Outside of Jewish settings where it neutrally refers to the rabbinic literature, the adjective talmudic means something like “obsessively detailed,” “hair-splitting,” or “esoteric.” It is the kind of word that might be used to describe an atrocious legal brief or a convoluted statute. In such cases, it is not a compliment.
The reason for this has everything to do with the complicated history of Jews and Christians, particularly the doctrine of supersessionism and the Christian critique of Judaism as legalistic. And while it is the conceit of our entire Daily Dose series that the Talmud is actually full of surprise, wit and wisdom, pages like the one we encounter today can give us some sympathy for those who use talmudic to mean “frustrating” and “arcane.”
Today’s page offers a detailed discussion of the mishnah on the bottom of 59b which begins as follows:
The paschal lamb that is slaughtered not for its own purpose; or if he received, carried, and sprinkled not for its purpose; or for its own purpose and not for its own purpose; or not for its own purpose and for its own purpose — is disqualified.
Unless you know a great deal about the rabbinic understanding of Temple sacrifice, this likely sounds like so much gibberish — and we haven’t even gotten to the Gemara yet. So let’s demystify it. The rabbis understood sacrifice to have four steps:
Slaughtering: the animal is killed
Receiving: the blood is drained from the animal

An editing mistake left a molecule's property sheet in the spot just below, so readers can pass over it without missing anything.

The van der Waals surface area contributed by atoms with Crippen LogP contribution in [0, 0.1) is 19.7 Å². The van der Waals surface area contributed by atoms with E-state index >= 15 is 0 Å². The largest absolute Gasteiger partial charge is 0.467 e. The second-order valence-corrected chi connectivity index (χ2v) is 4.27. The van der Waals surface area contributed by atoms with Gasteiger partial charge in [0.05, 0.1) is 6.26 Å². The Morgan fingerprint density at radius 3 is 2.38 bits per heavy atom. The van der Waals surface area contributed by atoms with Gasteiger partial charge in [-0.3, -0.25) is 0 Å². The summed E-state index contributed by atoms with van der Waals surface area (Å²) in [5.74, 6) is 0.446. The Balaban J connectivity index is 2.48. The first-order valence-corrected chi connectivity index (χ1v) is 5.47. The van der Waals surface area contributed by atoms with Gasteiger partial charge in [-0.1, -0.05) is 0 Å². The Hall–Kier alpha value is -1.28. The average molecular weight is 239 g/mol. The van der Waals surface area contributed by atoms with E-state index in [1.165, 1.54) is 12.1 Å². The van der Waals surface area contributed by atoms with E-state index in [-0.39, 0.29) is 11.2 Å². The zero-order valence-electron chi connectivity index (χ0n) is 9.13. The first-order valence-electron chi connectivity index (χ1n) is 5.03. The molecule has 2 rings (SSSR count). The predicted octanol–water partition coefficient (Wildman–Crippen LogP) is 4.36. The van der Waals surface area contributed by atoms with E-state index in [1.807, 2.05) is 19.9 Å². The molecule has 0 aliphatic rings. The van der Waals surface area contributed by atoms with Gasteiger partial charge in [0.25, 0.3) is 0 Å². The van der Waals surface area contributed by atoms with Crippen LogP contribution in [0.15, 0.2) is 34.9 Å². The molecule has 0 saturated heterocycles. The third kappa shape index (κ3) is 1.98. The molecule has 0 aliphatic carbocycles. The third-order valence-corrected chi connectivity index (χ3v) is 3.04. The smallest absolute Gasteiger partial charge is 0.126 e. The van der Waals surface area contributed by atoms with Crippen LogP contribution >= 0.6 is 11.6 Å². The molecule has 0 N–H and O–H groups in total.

Carrying: the blood is conveyed to the altar
Sprinkling: the blood is applied to the altar
Furthermore, the rabbis understood that all of these steps must be done with proper intention. To slaughter a paschal lamb correctly, you must know that you are slaughtering a paschal lamb and not believe it is some other kind of offering. This is at least in part because there is very little difference between the paschal sacrifice and some other kinds of sacrifices except for the timing and intention.
The purpose of this mishnah is to explain which wrong intention at which step disqualifies the offering. The first part of the mishnah groups the four steps into two categories: step 1 (slaughtering) and steps 2–4 (receiving, carrying, sprinkling). The first two clauses of the mishnah tell us that if any of these steps are done without proper intention, the sacrifice is disqualified. The third clause tells us that if step 1 is done with the proper intention but steps 2–4 are not, the sacrifice is disqualified. And the final clause tells us that the reverse is also true — if step 1 was done with the wrong intention, but steps 2–4 were done with the right intention, the sacrifice is disqualified. In short, whether the intention was screwed up in step 1 or in steps 2–4, the paschal offering is disqualified.
Now the mishnah moves on to give an example of the kind of wrong intention one might have:
How does one perform these rites “for its own purpose and not for its own purpose”? This is when the one who sacrifices does it for the purpose of the paschal lamb and for the purpose of a peace-offering.
And how does one perform these rites “not for its own purpose and for its own purpose”? The one who sacrifices does it for the purpose of a peace-offering and for the purpose of a paschal lamb.
Here, the mishnah suggests that one way you can have wrong intention is by slaughtering a paschal lamb thinking it is a peace offering. But in trying to clarify its meaning, the mishnah now raises another possibility — that someone intended the sacrifice as both a paschal lamb and a peace offering. This is where the Gemara gets started:
Rav Pappa raised a dilemma: Did we learn this about one rite (i.e., he stated both intentions while slaughtering) or, did we learn it about two rites (i.e., during one rite he said that it was for its own purpose and in another he said that it was not for its own purpose)?
From here, the rabbis work hard to determine exactly what this difficult mishnah has in mind. It’s a valiant discussion, but one we can’t cover in full here. We encourage you to click the button below and check out the full page.